Life's Final Journey

Read this story. I mean it. You're already wasting time with my blog, so go ahead, click away.

One of the reasons I write about religion is the hope to one day to do pieces like the one the LA Times did today on Taking Life's Final Exit.

Valerie Reitman weaves the story of her brother's last few days of life, including moments when he was sure he was on a journey to places as far away as Australia--at least in his mind--with the stories of similar journeys taken by other dying patients.

Bedridden after being rushed to the hospital for what would be the final eight days of his life, Kenny casually mentioned that he was visiting Detroit. It was a rather odd place for him to be traveling — even if only in his imagination — because the hospital was near home in suburban Philadelphia and he didn't have any ties to the Motor City.

But it was near a border, a border he seemed intent on crossing, be it real or metaphoric.

"How far is it to Canada?" he wanted to know. "Where's the map?"

Though very weak, Kenny, 45, intermittently recognized and chatted lucidly with family gathered by his bedside. But he would drop in news of his varied travels: He had gone skiing one afternoon in Australia, he told us, stopped by North Carolina another day, and more than once had been "stuck in passport control."

It's a hauntingly beautiful piece about the journey every one of us takes. There are heart-wrenching letters from Kenny's kids, about the pain of letting God, and stories of conversations with others, long dead, who seem to be present with those who are dying.

I reread aloud to him the beautiful letters Zach, Louise and Jess had written, thanking him for being such a wonderful father and telling him how much they loved him. More than likely, it was concern for them that was keeping him from letting go.

Here's how it closes.

"Losing you is going to be really hard, but you need to stop suffering …." Jessica wrote. "And don't feel bad that you're going to be leaving us, OK? I love you so much, Daddy. I will miss you so much. You will always live on in spirit. Goodbye, Daddy. Your daughter forever with love, Jessica." And she drew five stick figures, with a caption, "We will always be a happy family."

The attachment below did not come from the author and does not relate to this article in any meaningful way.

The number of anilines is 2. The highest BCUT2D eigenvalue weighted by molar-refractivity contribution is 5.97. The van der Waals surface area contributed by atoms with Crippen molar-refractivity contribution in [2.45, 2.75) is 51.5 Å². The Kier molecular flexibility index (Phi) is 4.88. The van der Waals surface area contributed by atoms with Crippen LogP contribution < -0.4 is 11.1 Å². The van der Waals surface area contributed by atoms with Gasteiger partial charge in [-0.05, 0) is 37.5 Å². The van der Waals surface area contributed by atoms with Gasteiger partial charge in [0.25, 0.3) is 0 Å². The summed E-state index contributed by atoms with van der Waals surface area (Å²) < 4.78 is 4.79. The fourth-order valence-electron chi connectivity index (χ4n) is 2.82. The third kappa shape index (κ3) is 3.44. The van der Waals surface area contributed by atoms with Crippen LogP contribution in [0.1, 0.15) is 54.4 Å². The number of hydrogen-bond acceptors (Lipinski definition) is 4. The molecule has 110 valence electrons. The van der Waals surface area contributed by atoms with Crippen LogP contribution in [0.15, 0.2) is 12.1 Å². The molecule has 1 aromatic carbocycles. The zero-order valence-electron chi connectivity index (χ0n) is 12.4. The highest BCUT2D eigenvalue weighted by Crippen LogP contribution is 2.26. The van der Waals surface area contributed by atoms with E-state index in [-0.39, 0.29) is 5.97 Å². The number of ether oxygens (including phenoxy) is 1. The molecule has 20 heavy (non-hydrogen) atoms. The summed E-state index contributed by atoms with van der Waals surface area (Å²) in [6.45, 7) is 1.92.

He started to cry. "Oh Val, what am I going to do?" But a half-minute later, it was as if, mercifully, he was somewhere well beyond the gravity of it all. He stopped crying and asked quizzically, "Val, where are we?"

Is there anything he wanted me to tell his wife and kids for him, I asked, a redundant question because he had often told them how much he loved them.

"No," he replied, "I'll write on the plane."

Amen to that.


Bush and Hitler??

Writer and columnist Andrew Greeley, a Catholic priest from Chicago, has been visiting Berlin—a trip which provoked this column comparing the US to Germany in the 1930s when Hitler came to power.
Though Greeley takes pains to say that he doesn’t think President Bush is a Nazi, he comes often close to making the comparison. Why—because the events of September 11, and the way in Iraq, have unleashed “a dark side” of America.
He writes:

What is this dark side? I would suggest that it is the mix of Calvinist religious righteousness and
“my-country-right-or-wrong” patriotism that dominated our treatment of blacks and American Indians for most of the country’s history. It revealed itself in the American history of imperialism in Mexico and after the Spanish-American War in the Philippines. The “manifest destiny” of America was to do whatever it wanted to do, because it was strong and virtuous and chosen by God.

Today many Americans celebrate a “strong” leader who, like Woodrow Wilson, never wavers, never apologizes, never admits a mistake, never changes his mind, a leader with a firm “Christian” faith in his own righteousness. These Americans are delighted that he ignores the rest of the world and punishes the World Trade Center terrorism in Iraq. Mr. Bush is our kind of guy.

The column was the subject of an angry discussion between some co-workers over coffee this morning, who thought it went too far. If it's no too far, it's certainly close.

Here's one other point that Greeley made:

This is a time of great peril in American history because a phony patriotism and an America-worshipping religion threaten the authentic American genius of tolerance and respect for other people.

Greeley piece evoked a lot of support at the Smirking Chimp and got hammered at

I think he's in the right church, but maybe the wrong pew as they say. The Hitler comparison just never works. But the questions behind the Greeley piece are crucial.

Here's a few of them:

  • Does God love America best?
  • Does God want to bless America?
  • Is America the "new Israel" as some of the early Pilgrims saw it, or a city of a hill with a special destiny as Presidents Bush and Reagan see it?
  • What's the role of religion in critiquing the state?
  • How does Christianity, which originated as a subversive faith whose leader was executed for causing trouble, balance its allegiance to both its state and its God?

I've not read this week's Time cover story yet but I hope it at least gets into the way Americans answer these questions.


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